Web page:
Light-emitting diode lights are attractive options for lighting primarily because they save energy. A 7.5-watt LED bulb produces as much light as a 60-watt incandescent bulb, an almost 80 per cent savings on electricity costs. LED bulbs can also emit quite bright light that is closer to the clean, clear light of the sun than most household bulbs. That said, there are some drawbacks to take into consideration.
LED bulbs are much more expensive than incandescent lamps. An 8-watt bulb can cost about £26, versus around 60p for an incandescent bulb that produces equal light. While the LED bulb can eventually offset the initial outlay, as it lasts up to 30 times longer than an incandescent and uses about one-eighth of the electricity, if upfront costs are an issue, an LED bulb may not be for you.
In contrast to other types of bulbs, the light from an LED bulb is largely directional. This means that the light is more focused, and thus it is harder to light up a large area like a living room or playroom. While LEDs are great for task lighting like cutting vegetables or reading, for instance, they are not ideal where you want broad, full illumination in the home.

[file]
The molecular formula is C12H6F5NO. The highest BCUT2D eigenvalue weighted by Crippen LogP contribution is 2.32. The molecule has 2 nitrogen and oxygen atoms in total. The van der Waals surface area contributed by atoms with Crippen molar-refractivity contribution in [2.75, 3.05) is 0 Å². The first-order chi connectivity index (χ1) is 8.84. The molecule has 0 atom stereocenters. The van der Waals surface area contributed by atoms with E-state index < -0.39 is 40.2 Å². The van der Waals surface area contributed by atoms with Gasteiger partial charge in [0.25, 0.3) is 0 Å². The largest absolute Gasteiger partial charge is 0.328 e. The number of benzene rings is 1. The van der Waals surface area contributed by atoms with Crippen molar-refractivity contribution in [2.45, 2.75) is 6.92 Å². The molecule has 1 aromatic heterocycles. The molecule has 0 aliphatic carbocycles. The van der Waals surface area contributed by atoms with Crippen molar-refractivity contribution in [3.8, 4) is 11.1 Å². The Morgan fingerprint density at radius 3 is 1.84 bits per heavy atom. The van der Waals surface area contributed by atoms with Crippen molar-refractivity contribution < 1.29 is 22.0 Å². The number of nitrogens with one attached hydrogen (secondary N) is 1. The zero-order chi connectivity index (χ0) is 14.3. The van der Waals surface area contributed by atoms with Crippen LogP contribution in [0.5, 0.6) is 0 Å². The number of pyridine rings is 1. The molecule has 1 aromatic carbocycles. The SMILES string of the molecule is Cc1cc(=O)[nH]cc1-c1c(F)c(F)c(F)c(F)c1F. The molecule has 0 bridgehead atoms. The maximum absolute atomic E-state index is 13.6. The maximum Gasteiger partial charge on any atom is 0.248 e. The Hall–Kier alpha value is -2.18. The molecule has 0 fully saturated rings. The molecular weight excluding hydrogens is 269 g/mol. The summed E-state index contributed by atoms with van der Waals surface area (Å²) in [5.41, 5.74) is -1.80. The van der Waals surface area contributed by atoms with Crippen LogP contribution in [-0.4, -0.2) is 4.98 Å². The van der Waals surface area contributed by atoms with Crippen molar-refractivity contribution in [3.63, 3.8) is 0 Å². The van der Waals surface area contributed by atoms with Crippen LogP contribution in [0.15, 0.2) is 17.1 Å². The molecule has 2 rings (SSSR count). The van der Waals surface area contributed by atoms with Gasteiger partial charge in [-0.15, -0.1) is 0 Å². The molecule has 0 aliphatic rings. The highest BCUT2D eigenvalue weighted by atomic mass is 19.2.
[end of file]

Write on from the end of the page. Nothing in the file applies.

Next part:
Heat dissipation can be a problem for LED bulbs. If the heat of the bulb is not dispersed, the bulb can burn out prematurely, which can be an expensive failure. Higher-lumen bulbs in particular are prone to this problem, and some feature space-age fins to combat this.
LED bulbs frequently do not work with dimmers. The colour of many LED bulbs is a cool white that is harsher than incandescent bulbs, though bulbs with light of different colours are available.